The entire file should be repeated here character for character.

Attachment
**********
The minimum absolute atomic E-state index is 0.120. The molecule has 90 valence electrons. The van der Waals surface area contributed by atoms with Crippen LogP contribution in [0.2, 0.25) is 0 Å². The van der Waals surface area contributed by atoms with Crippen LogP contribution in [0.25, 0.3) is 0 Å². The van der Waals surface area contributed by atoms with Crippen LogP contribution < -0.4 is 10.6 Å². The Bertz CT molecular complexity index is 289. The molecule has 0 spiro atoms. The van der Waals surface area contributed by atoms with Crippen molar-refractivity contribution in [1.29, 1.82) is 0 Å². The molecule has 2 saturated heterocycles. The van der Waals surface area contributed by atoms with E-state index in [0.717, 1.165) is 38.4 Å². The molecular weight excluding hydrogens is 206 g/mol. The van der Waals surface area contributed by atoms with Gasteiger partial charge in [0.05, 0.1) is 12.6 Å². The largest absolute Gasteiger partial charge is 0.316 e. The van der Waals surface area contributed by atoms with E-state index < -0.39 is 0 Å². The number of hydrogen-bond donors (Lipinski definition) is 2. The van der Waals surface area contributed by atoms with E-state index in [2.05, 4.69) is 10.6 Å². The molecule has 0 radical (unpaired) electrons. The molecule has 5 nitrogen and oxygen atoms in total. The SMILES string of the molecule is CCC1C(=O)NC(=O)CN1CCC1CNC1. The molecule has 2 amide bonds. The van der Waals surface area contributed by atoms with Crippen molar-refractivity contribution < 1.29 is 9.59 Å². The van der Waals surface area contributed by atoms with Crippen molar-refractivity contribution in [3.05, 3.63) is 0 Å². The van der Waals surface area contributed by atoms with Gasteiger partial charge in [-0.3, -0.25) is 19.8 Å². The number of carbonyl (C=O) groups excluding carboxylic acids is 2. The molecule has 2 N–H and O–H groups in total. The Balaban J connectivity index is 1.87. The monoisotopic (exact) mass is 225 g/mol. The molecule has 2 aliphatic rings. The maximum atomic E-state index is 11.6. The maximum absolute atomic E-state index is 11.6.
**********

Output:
The minimum absolute atomic E-state index is 0.120. The molecule has 90 valence electrons. The van der Waals surface area contributed by atoms with Crippen LogP contribution in [0.2, 0.25) is 0 Å². The van der Waals surface area contributed by atoms with Crippen LogP contribution in [0.25, 0.3) is 0 Å². The van der Waals surface area contributed by atoms with Crippen LogP contribution < -0.4 is 10.6 Å². The Bertz CT molecular complexity index is 289. The molecule has 0 spiro atoms. The van der Waals surface area contributed by atoms with Crippen molar-refractivity contribution in [1.29, 1.82) is 0 Å². The molecule has 2 saturated heterocycles. The van der Waals surface area contributed by atoms with E-state index in [0.717, 1.165) is 38.4 Å². The molecular weight excluding hydrogens is 206 g/mol. The van der Waals surface area contributed by atoms with Gasteiger partial charge in [0.05, 0.1) is 12.6 Å². The largest absolute Gasteiger partial charge is 0.316 e. The van der Waals surface area contributed by atoms with E-state index < -0.39 is 0 Å². The number of hydrogen-bond donors (Lipinski definition) is 2. The van der Waals surface area contributed by atoms with E-state index in [2.05, 4.69) is 10.6 Å². The molecule has 0 radical (unpaired) electrons. The molecule has 5 nitrogen and oxygen atoms in total. The SMILES string of the molecule is CCC1C(=O)NC(=O)CN1CCC1CNC1. The molecule has 2 amide bonds. The van der Waals surface area contributed by atoms with Crippen molar-refractivity contribution < 1.29 is 9.59 Å². The van der Waals surface area contributed by atoms with Crippen molar-refractivity contribution in [3.05, 3.63) is 0 Å². The van der Waals surface area contributed by atoms with Gasteiger partial charge in [-0.3, -0.25) is 19.8 Å². The number of carbonyl (C=O) groups excluding carboxylic acids is 2. The molecule has 2 N–H and O–H groups in total. The Balaban J connectivity index is 1.87. The monoisotopic (exact) mass is 225 g/mol. The molecule has 2 aliphatic rings. The maximum atomic E-state index is 11.6. The maximum absolute atomic E-state index is 11.6.